Ten years ago when the Apple iPad was introduced, Sue Halpern wrote an article in the New York Review titled, What the iPad Can’t Do. It was accompanied by this fascinating example of pen and ink annotation from David Foster Wallace.
Of course it is now more than ten years later and the quaint fascination of the original iPad has been replaced by a much more robust and powerful device that is both a flexible digital reader and also a reasonable substitute for a full-fledged computer, especially with the addition of a keyboard and what is now almost a necessity, an internet connection. In fact, the standard MacOS is migrating toward the iPad in both look and function.
But there are still things the iPad can’t do: it can’t be folded (yet), it can’t be slipped into my back pocket (that’s for the iPhone), and it’s native eBook reader is disappointing. Although Books, like most all readers, performs most valuable functions like making the font big enough for tired old eyes to read, it includes few innovations and is sadly tied to increasing profits from the Apple Bookstore.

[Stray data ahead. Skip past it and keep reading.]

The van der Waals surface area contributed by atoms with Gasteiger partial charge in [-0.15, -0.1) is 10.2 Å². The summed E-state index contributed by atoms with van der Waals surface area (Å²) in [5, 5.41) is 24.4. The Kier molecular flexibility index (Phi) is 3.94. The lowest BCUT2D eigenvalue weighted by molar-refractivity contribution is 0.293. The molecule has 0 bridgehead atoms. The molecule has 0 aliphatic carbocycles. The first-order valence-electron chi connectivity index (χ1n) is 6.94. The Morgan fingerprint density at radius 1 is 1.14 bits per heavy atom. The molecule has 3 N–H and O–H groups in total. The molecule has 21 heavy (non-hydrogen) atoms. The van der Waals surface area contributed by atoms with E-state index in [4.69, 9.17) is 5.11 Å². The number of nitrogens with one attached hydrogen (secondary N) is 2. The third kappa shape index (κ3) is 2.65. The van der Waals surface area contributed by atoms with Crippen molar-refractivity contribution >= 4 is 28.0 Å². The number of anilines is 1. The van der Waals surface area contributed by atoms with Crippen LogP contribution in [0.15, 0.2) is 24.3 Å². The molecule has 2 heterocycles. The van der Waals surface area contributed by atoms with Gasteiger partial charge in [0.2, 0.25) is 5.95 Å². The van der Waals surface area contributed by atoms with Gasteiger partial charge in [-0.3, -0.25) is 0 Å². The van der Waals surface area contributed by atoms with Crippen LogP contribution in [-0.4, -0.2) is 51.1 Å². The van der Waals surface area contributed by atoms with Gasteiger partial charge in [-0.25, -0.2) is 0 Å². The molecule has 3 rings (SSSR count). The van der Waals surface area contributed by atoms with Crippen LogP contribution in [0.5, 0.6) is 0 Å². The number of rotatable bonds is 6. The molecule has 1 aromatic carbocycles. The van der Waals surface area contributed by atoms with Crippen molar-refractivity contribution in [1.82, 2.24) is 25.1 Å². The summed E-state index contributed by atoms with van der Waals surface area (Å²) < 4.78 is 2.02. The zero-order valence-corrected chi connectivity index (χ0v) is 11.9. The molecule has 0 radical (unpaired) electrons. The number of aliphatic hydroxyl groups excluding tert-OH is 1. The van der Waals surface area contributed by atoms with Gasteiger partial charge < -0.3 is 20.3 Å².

However, it can handle annotations, but not hand-scribbled in red ink going every-which-a-way up and down the margins and circled for extra emphasis or clarity.
Interestingly, the Apple Pencil can do such things, but not in the Books application. In fact, such notes (in Pages, for instance) can be easily converted from handwriting to typing, thus removing the helter-skelter confusion demonstrated in Wallace’s notes.
Will Apple see the benefits of implementing Pencil annotations in Books? The technology is there but experience suggests that Books is not a priority application.
A Personal Observation
In my seventy-odd years I have marked up more than my share of books with pencil notes, underlining, highlighting, circles and arrows and a paragraph on the back explaining each one. First problem: I seldom if ever went back and reread those annotations; second problem, most of my annotations were designed to demonstrate to a unidentified future reader that I was at least as smart and well-read as the book’s author; and third, going back many years to my faded pencil annotations and once flashy neon highlighting, my inevitable response was incredulity that I had been that stupid and mistaken in my youth.
So make annotations as easy and fancy as you will but I contend they are not intended for our own edification, silly at best, and seldom revisited.